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often seem unnecessary to the students who participated in the experiments. This is often due to a naïve trust in readings provided by scientific instruments (without realizing the responsibility needed by the observer to calibrate each of the elements in the measurement chains). While the precautions to follow in energy measurements mentioned above are needed, intuitive ways of addressing them may be identified. So that the reading presented by power meters or other means are not just abstract numbers, some intuitive grounding could be explored (i.e. what in lay-man language is 1 W or 1 Joule?). An intuitive grounding that was found common was connecting power measurement to the power the average human being could muster or the daily recommended calorie intake for an adult. This could be taken further by using familiar objects such as the ergo-cycle found in homes or fitness centers whose readings could indicate that most adults could muster 50-75W of power in sustained activities (e.g. a 8-hour working day). Another intuitive grounding was the identification by the participants in the possibility of using an electric bulb of known wattage for rough calibration of single phase equipments (e.g. desktop machine tools or rapid prototyping machines) investigated. 5.2. Shop floor metering opportunities that can be used 5.2.1. Using central metering in manufacturing establishments This would be a good starting point as all manufacturing establishments have this metering device and due to similarity with metering device in homes, all people have some understanding and trust in the results provided by these devices. But the problem with this is that, from the experience of SMEs visited for observational studies, there is usually only one or few meters for the whole organization and all the equipments are connected to it directly, including the office equipments such as computers. Even with this, it is possible, if the number of equipments is not too large that this central reading can be used to identify the contribution from each equipment. The implementation would have to be simplified to a level similar to the method employed in multi-apartment accommodations with single electricity metering and using points allocated to each device (e.g. a 60 watt bulb has p points, an electric iron has q points) for apportioning the electric consumption of each apartment. It could be simplified for companies by having a database of different brands of manufacturing equipments with their point range (e.g. a Colchester ABC lathe has points ranging from X to Y). While this will enable energy accounting or auditing that is easy to implement, it would not necessarily on its own improve the gut level understanding of practitioners. 5.2.2. Calibrating energy/power sensors on machine tools Increasingly, modern machine tools have more sensors for monitoring various aspects of their performance. These vary from those giving load percentage on each of the axes of the machine or some that give power readings of main axes. From our observational studies (reported in section 4.2), there would be a need to educate practitioners on what these features on machine tools stand for and how best to use them. Efforts to obtain information from representatives of machine tools manufacturer have not yielded much useful results, indicating a need for these to also be included in the educational programme. To make sense of these sensors on machine tools, exploratory calibration experiments were carried out for a Haas TM-1 CE CNC milling machine. The machine offers facility for displaying the load percentage for each axis (X, Y, Z and Spindle) during machining. The experiments used a 3-component force sensing system from Kistler. Fig. 5 shows an example of results obtained for the Y axis. The object of the exploratory experiments was not to achieve accurate calibration, but to establish if there is repeatability in the correlation between the load % and the readings obtained from force measurement system. From fig. 5, there is some good degree of agreement in the early part of the operation but the later part of the operation do not correlate as much. There are factors such as the entry and exist of tool into work material that affects the quality of readings obtained. This needs to be further studied. While it would be possible to use the on-machine sensors to estimate the energy employed in machining, the energy for auxiliary functions (e.g. coolant pumps) which have been shown in several studies to constitute as much as 70% of energy consumed would not be accounted for.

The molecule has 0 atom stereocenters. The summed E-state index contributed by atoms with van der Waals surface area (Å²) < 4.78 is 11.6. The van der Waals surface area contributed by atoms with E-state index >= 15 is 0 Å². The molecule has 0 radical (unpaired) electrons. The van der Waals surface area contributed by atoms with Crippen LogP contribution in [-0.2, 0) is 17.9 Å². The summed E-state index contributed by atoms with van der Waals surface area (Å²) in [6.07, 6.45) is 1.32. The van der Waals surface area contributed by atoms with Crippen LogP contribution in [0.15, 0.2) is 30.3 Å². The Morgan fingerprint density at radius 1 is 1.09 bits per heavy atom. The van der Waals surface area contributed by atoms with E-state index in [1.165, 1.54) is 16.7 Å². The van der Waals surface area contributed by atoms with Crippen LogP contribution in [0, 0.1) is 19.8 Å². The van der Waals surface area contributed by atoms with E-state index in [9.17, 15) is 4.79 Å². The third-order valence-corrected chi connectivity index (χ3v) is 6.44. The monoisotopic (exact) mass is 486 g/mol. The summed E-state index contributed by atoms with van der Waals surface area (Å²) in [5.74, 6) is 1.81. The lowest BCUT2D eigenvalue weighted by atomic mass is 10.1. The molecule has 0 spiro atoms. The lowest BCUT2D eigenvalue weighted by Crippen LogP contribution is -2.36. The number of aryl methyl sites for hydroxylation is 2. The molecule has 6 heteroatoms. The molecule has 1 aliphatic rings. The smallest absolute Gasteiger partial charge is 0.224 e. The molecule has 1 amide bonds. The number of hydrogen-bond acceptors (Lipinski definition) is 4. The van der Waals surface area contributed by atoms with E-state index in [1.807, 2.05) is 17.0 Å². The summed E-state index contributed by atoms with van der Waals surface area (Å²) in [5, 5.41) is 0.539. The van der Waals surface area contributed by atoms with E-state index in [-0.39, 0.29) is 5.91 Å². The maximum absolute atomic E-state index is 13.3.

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Fig. 5. Correlation between load percentage readings on machine tool and force measurement